By Jacob Katel
By Laurie Charles
By Nate "Igor" Smith
By Abel Folgar
By Kat Bein
By Jacob Katel
Despite the album's title, Marianne Flemming's acoustic-guitar driven music, at its best, surpasses the usual rock and roll formula. At the deep end it can touch and chill you, as on the beautiful "Out to Sea"; at the other side of the pool, it can be a rollicking, sexy romp, as on the slow-sizzle blues "Main Squeeze," vocally displaying the singer's sly grin tucked firmly into her right dimple.
Lyric sophistication is met head on by topnotch musicianship, particularly the bass work of Tony Smith, mining a deep groove from the opening folk-rocker "Miles Apart" to the jazzy "Soul Survivor," which closes out this eclectic eleven-song collection of originals. The outstanding Billy Burns provides gritty blues harp accompaniment on "Main Squeeze" and Adam Chalk turns out some killer piano runs on raucous numbers such as "Us and Them."
But it's Flemming's rhythmically challenging acoustic guitar playing (it's no coincidence that the credits read "Acoustic Guitar: M.F." Got that right.) and her involving way with a lyric that lifts the record to something special. Not that the backing is superfluous A there are some great band workouts here A but one wonders how powerful a record Flemming might release with nothing but voice and guitar. One's question is partially answered on the stunning "Out to Sea." Loneliness, despair, desertion, and hope for redemption through love all are communicated using an old boat as metaphor: "Dry rot has taken these bones/Left me just a hollow shell/Too gone to turn back now/I hold on for one last voyage." Coupled with poignant and ringing guitar lines (mandolinlike at some points) and a vocal tour de force that swoops from warbling yodel to breathy whisper, the song unlocks fears and desires deep, primal, and universal (pop this in the Walkman and go stare at the ocean, particularly on a windy day, for maximum effect).
From folky meditations to blues to flat-out rock and roll to Latin and reggae shades and even a jazz vocal, III Chords is a star turn from a great talent.
-- Bob Weinberg
Marianne Flemming performs at 9:30 Thursday (tonight) at Blue Steel, 2895 Collins Ave, Miami Beach; 672-1227. Admission is free.
Me Against the World
I'm tired of the same old "See what happens when you make songs about violence and bitches and stuff?" Violent music begets violent acts. Listen to Luke and you will rape. Listen to Tupac and you'll go a-gunning in the streets. Nobody's listening to a damn thing.
I wonder what the white-bread (of any race) music critics would write about Tupac Shakur's new album if he had died as a result of that Times Square street shooting back in November. Probably it'd be writ as even more dangerous. (In one of the few shooting incidents in which Shakur was neither victim nor perp, the rapper/actor is being sued by the widow of a police officer because the alleged killer listened to Shakur's music.)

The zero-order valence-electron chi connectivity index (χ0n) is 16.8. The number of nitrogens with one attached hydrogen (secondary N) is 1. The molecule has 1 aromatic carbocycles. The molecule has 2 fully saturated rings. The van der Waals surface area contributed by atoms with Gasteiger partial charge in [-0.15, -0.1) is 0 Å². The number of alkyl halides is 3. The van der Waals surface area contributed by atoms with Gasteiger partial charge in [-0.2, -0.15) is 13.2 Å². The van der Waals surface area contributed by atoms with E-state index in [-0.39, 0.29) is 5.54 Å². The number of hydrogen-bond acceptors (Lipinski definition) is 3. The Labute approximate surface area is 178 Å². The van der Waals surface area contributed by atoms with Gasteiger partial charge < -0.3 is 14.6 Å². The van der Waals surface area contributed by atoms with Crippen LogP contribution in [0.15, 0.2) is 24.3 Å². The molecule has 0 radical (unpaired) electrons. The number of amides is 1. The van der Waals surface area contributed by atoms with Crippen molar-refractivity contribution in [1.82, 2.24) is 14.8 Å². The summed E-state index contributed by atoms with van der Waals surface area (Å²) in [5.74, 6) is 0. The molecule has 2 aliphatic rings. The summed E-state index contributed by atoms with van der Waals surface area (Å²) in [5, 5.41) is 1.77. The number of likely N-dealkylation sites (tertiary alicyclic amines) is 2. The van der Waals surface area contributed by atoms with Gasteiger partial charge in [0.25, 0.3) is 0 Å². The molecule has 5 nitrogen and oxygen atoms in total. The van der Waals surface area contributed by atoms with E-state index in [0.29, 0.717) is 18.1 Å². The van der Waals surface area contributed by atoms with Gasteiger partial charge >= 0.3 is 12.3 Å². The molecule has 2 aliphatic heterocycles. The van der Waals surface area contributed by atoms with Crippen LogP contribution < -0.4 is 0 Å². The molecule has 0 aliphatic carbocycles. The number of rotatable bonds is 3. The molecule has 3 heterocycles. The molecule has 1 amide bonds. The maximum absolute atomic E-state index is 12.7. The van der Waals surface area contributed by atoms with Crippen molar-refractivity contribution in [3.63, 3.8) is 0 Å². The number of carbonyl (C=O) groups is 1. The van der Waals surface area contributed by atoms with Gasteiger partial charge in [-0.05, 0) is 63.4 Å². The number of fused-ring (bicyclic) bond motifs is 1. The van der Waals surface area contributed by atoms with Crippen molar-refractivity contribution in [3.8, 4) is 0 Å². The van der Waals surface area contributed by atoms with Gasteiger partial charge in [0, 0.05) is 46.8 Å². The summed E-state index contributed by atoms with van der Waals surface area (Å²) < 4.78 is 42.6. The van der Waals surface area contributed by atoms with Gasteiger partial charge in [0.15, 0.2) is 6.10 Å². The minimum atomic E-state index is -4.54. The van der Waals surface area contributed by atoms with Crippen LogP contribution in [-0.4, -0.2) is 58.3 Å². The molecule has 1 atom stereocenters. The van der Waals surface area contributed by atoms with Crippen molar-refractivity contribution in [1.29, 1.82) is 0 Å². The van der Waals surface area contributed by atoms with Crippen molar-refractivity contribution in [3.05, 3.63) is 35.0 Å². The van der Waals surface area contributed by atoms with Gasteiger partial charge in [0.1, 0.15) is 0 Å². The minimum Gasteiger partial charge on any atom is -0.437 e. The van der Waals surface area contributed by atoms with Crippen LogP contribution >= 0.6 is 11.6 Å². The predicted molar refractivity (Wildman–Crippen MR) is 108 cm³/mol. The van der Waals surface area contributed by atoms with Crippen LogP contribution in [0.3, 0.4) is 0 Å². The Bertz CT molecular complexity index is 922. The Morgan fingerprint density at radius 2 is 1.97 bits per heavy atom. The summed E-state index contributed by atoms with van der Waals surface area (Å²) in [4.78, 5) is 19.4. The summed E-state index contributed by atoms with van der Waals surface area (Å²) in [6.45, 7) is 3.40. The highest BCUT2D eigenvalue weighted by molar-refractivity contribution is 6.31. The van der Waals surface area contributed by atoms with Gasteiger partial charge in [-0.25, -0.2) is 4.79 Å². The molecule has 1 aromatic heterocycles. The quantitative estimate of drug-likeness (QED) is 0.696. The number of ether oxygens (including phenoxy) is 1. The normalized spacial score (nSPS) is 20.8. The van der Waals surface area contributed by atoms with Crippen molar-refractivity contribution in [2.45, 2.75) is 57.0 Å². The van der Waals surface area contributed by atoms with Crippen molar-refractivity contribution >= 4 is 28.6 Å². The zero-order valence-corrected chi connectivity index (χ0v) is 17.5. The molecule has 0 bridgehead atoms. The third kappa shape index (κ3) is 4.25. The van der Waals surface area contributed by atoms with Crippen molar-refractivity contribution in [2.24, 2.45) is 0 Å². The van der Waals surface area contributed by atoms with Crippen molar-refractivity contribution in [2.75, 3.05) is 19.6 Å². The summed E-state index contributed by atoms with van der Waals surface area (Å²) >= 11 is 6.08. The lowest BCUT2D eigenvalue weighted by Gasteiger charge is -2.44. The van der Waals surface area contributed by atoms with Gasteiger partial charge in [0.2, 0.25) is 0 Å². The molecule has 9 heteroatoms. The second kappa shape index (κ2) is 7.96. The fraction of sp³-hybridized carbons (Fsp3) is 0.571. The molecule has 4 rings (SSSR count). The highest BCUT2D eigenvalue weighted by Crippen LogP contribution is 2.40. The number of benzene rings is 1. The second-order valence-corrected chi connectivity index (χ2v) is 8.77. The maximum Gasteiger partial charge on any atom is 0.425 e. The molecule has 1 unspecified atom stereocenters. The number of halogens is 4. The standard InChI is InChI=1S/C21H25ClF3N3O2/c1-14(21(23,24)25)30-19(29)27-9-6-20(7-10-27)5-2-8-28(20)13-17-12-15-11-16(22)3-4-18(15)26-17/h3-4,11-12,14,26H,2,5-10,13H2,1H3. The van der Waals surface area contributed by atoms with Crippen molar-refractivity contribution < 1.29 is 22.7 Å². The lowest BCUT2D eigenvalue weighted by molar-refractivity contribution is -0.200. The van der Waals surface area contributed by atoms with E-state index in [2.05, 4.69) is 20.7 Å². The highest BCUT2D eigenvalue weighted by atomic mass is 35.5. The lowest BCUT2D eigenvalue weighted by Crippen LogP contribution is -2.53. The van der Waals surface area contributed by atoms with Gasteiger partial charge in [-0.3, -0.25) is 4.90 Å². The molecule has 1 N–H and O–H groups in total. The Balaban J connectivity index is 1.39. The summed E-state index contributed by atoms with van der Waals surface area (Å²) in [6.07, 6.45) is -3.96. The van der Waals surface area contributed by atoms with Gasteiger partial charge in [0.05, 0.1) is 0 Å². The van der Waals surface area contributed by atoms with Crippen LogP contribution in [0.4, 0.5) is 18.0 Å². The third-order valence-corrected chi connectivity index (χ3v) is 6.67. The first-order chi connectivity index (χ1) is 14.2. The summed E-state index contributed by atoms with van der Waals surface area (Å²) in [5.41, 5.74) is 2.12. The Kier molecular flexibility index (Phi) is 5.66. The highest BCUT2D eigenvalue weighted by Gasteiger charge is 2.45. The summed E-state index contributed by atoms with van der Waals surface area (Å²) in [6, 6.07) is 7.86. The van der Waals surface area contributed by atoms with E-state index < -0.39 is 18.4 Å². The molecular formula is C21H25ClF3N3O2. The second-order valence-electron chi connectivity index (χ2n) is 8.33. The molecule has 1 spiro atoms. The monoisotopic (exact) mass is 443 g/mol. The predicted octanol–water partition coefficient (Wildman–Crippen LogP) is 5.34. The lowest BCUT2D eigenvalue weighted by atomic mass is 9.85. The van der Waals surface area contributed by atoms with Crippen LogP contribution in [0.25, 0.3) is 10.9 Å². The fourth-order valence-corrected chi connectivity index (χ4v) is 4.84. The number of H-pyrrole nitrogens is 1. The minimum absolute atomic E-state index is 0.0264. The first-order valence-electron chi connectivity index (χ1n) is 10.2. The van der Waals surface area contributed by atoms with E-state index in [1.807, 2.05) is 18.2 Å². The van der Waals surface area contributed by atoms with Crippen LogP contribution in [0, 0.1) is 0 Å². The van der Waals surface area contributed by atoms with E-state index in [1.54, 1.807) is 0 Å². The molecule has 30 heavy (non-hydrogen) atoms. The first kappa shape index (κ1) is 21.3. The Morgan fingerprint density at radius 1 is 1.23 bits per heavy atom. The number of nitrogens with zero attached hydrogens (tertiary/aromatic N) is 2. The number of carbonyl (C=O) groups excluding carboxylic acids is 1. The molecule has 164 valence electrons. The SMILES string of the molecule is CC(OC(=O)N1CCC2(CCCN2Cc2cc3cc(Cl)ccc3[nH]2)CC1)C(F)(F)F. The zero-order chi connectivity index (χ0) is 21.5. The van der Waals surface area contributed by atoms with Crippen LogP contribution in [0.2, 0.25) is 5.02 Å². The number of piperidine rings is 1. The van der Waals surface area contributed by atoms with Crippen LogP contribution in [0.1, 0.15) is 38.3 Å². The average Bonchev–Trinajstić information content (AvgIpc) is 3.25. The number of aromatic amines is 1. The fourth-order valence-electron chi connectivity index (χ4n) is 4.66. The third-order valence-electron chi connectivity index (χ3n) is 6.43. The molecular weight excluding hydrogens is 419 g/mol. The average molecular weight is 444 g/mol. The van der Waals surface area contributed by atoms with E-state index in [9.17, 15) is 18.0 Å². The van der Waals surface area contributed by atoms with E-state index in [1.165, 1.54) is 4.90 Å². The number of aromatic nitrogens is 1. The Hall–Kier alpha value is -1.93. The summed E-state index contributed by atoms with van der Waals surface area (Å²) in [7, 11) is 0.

Or would we get a pity review? Something along the lines of: "We should've seen it coming, this troubled young man from the dark side of Amerikkka's socioeconomic track record represents a target. But at least, oh Lordy, he left us with a message so we can all learn better next time. And you know there'll be a next time."
That's the most troubling line in the media's chorus about Shakur's life (not his music). Kevin Powell, whose job seems to be covering Shakur for Vibe, offered this: "If we turn a deaf ear now, we'll most definitely hear the noise later." New York Newsday's Dwight Worley, writing in Request, ended his essay with this: "Before every war there are war drums. We had better start listening."
Surely to the chagrin of pundits everywhere, Shakur's latest album is more groove than bloodshed, a lot closer to New Jack than to the N.W.A.-Public Enemy axis to which Shakur is most often aligned by the press. This bio-confessional A his lyrics are almost of the "Dear Diary" approach A with rhymes and beats is the last record a G needs to be jammin' when he's out with his 9 bustin' caps. This is a record for getting blunted, my brother, sitting with your sweetie in a haze of incense, the lights low.
The quietest storm is the album's first single, "Dear Mama," a lovely if unsubtle tribute to his moms, Afeni, a former Black Panther and one-time crack addict who now works for her son's entertainment company. It includes specifics ("And even as a crack fiend mama/You always was a black queen mama") as well as the universal adulthood knowledge that, damn, your parents really did know more about life than you did. Not high art, the song still moves the heart more than the feet or the trigger finger.
And while the title track and "Fuck the World" might seem on the surface to be the whinings of a paranoid loser, well, the man has reasons to be paranoid. He's been charged with (and cleared of) shooting at white cops in Atlanta (cops who described the incident in their report as "niggers doing a drive-by"). In 1991 he was busted in Oakland for jaywalking A and resisting arrest. He was arrested (charges dropped) for roughing up a rude limo driver. He was dropped from the movie Menace II Society for being, well, a perceived menace to society. He's been shot up and is currently serving a four-and-a-half year sentence on a sex-abuse conviction and, worst of all, he has had to endure the media's coverage of all this.